Malcolm

Hannah Preston tells the emotional story of her father’s battle with pancreatic cancer.

13296220_10209994408636042_1231045299_n My dad Malcolm Ernest Fallows, aged 66, lost his battle against this cruel illness on the 7th May 2016. He was a wonderful husband, dad to myself and my sister Beck and the best granddad to our children Harry, Thomas, Charlie, Freddie, Alex and Jamie.

He was a music teacher and an inspiration to many. This illness is ruthless and has taken a truly wonderful man who still had so much left to give. He had just completed a production of Sister Act, where he was musical director in November 2015 when he started to feel a little over tired with back discomfort. He had seen a GP previously with epigastric pain and OGD, shortly after this confirmed a hiatus hernia and he started on treatment for this, in September.

The GP examined dad and put it down to tiredness due to his show. He rested but his pain continued and he started to go off his food, which was unheard of, we loved sharing good meals together. In early December he was diagnosed with insulin dependant diabetes and this alone was a shock, the thought of having to inject insulin every day felt alien to him and was unsettling. Just to be on the safe side, it was decided he would have a CT scan.

The worst ground shaking news followed shortly after what we now know was our last Christmas together. On January 5th, Dad not only had a 4cm tumour at the head of his pancreas, but also liver metastasis. It was like our world collapsed in that small room, we were all devastated. My dad, always the optimist, was determined to fight this. He was informed that due to the spreading and position of the tumour, surgery was not an option. We were referred to Christies following the biopsy results.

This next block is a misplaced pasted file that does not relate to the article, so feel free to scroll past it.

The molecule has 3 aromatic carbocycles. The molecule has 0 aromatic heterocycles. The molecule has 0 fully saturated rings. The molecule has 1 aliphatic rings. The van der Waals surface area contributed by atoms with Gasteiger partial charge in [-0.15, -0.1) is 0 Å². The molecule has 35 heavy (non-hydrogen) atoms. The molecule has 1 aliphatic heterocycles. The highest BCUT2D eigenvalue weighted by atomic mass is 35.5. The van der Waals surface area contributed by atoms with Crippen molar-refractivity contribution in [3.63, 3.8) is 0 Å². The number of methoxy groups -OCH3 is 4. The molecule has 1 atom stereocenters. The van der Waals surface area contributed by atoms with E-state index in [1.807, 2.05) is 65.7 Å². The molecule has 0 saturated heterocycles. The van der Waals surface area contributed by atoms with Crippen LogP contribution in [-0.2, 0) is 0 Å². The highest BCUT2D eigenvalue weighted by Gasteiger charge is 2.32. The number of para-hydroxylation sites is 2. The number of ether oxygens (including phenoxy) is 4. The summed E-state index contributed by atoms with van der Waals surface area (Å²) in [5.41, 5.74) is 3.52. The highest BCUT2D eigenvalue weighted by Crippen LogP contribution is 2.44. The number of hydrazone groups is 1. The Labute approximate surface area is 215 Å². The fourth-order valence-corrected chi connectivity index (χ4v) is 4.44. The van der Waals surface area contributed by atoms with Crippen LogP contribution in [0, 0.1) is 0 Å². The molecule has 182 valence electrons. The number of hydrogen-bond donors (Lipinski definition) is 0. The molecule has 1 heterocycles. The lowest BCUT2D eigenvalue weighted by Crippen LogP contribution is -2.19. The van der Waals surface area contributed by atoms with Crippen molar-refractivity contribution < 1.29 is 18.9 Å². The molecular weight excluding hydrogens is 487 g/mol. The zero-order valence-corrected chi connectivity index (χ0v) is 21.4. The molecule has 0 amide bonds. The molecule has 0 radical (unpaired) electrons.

The Christies were fabulous and dad was offered a trial chemo which combined Abraxane with Gemcitabine.

It13296267_10209994403835922_1794201836_n was a tough ride with a hospital admission due to sepsis and then a little later a flare up of intense pain due to pancreatitis. At the 3 month mark, dad had another scan and the news was more positive. The tumour had shrunk and things were looking positive.

He still felt weak though but with this great news. He decided to treat my mum to a little holiday, just Southport, but he booked the best hotel and room. Whilst there, he had a terrible flare up of pain and gas to be taken by ambulance to Southport hospital; from there he was transferred to the Liverpool Royal pancreatic unit. His CT had revealed more devastating news, although his tumour was smaller, part of his pancreas had become necrosed and he had an aneurysm to his splenic artery which was leaking .

13296045_10209994399315809_621699605_nMore bad news and he was heart broken we all were. Yet the consultant there, who was very thorough, didn’t want to give up hope and he started dad on more IV antibiotics. I left his bedside at 4.15pm on the 6th May. I didn’t know this would be the last time I would see him otherwise I would never have left. At 11.30 I texted him to say I loved him and he sent one right back. Thirty minutes later my mum received a call saying he had deteriorated. My poor dad had a cardiac arrest and resuscitation was unsuccessful .


His battle was over. Despite his tough hard battle, once again pancreatic cancer took another person. This time it was my dad and that’s why I want to share his story. I never want anyone else to go through this horror. I want to do what I can to make sure early diagnosis of this disease is at the forefront of every GP and health worker’s minds. My dad was an inspiration to many and I, along with my mum sister and family, will miss him terribly. His death came far too soon and I don’t want it to be in vain – I want to help others to avoid this in the future.